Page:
Springerville is in an area known as Round Valley in
the foothills of the White Mountains. The town, on the banks of
the Little Colorado River, grew around Henry Springer’s Trading
Post. It was established in 1879 but was not incorporated until
1948. Springerville is in Apache County, about 220 miles northeast
Springerville has a variety of activities, which shape its local
economy. These include tourism, agriculture, construction, forest
service, hunting, fishing, lumbering, and retail sales. Cattle and
sheep ranching were early economic activities and, while still
important, have gradually been replaced as prime contributors to
Service to the tourist trade and local community is the major
contributor to the employment structure, followed by retail trade.
Springerville provides a large majority of the retail service in a 25-
mile trade area, which includes the western edge of New Mexico.
Nationally recognized archaeological ruins, Casa Malpais, are
located within the town limits. Tour information and additional
archaeological information is available from the Chamber of
Springerville Generating Station, operated by Tucson Electric
Power employs 230 people. The Coronado Generating Station
near St. Johns (29 miles north) also has a positive effect on the
Springerville economy by the increased demand for housing, medical
services and retail trade from its 280 employees.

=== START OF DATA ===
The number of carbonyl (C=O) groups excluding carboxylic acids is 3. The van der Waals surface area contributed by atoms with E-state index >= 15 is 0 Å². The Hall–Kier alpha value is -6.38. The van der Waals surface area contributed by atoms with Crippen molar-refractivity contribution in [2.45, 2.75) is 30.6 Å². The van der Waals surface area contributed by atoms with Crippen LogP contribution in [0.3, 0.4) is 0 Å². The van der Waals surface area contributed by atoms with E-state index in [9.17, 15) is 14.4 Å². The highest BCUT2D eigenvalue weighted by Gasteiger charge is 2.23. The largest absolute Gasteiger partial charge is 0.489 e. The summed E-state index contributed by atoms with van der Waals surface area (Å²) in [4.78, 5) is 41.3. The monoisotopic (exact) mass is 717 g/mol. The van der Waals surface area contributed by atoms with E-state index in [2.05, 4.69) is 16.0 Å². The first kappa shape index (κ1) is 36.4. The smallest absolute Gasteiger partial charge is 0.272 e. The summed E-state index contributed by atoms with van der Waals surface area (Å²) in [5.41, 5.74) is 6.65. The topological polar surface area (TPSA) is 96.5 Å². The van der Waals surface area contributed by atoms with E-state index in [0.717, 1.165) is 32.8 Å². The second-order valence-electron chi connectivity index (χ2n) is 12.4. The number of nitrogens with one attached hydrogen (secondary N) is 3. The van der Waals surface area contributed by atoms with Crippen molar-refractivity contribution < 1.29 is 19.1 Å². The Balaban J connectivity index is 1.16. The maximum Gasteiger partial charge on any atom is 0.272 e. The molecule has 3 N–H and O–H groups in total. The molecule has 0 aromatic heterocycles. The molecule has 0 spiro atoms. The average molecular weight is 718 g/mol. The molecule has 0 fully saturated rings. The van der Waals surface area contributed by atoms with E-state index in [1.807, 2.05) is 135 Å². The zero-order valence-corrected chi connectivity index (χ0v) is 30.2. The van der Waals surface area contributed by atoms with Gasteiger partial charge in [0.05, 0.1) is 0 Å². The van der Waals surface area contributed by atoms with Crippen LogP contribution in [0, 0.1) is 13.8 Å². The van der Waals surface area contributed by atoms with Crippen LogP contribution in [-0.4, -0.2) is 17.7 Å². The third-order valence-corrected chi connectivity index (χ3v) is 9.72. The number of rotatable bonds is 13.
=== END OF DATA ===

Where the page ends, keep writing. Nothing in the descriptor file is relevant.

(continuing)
Springerville’s location on U.S. 60 and State Highways 180-
191, with nearby airport facilities, put it within easy reach of the
White Mountain recreation area
The many lakes, streams, year-round hunting and a nearby ski
resort make Springerville a true “Community For All Seasons.”
Springerville, just outside the northern boundary of the
Apache-Sitgreaves National Forest serves as its headquarters. The
forest covers more than 2 million acres, including considerable
wilderness and primitive areas. The community also is the northern
end of the exciting Coronado Trail (U.S. 191) that meanders for
100 miles through the heart of the forest. The trail offers exceptional
views of forest-meadow country, sportsmen’s lodges for off-trail
hunting and fishing, wildlife, and former gold camps. The trail
ends in the south at Morenci with its huge copper pits and Clifton
with pioneer mementos.
Four rivers lie in the forest, including the Black, Little
Colorado, the Blue and San Francisco. Elevations in the forest
range from 3,500 feet to the 11,590-foot summit of Mount Baldy
on the White Mountain Apache Indian Reservation. The
Springerville Volcanic Field contains 405 vents and covers 3,000
square kilometers., about the size of Rhode Island. The field is the
third largest of its type in the United States.
Some of the 24 lakes and reservoirs located in the forest are
stocked for fishing, and there are more than 680 miles of clear
trout streams. The primitive areas are ideal for pack trips and hiking,
with excellent hunting for big and small game.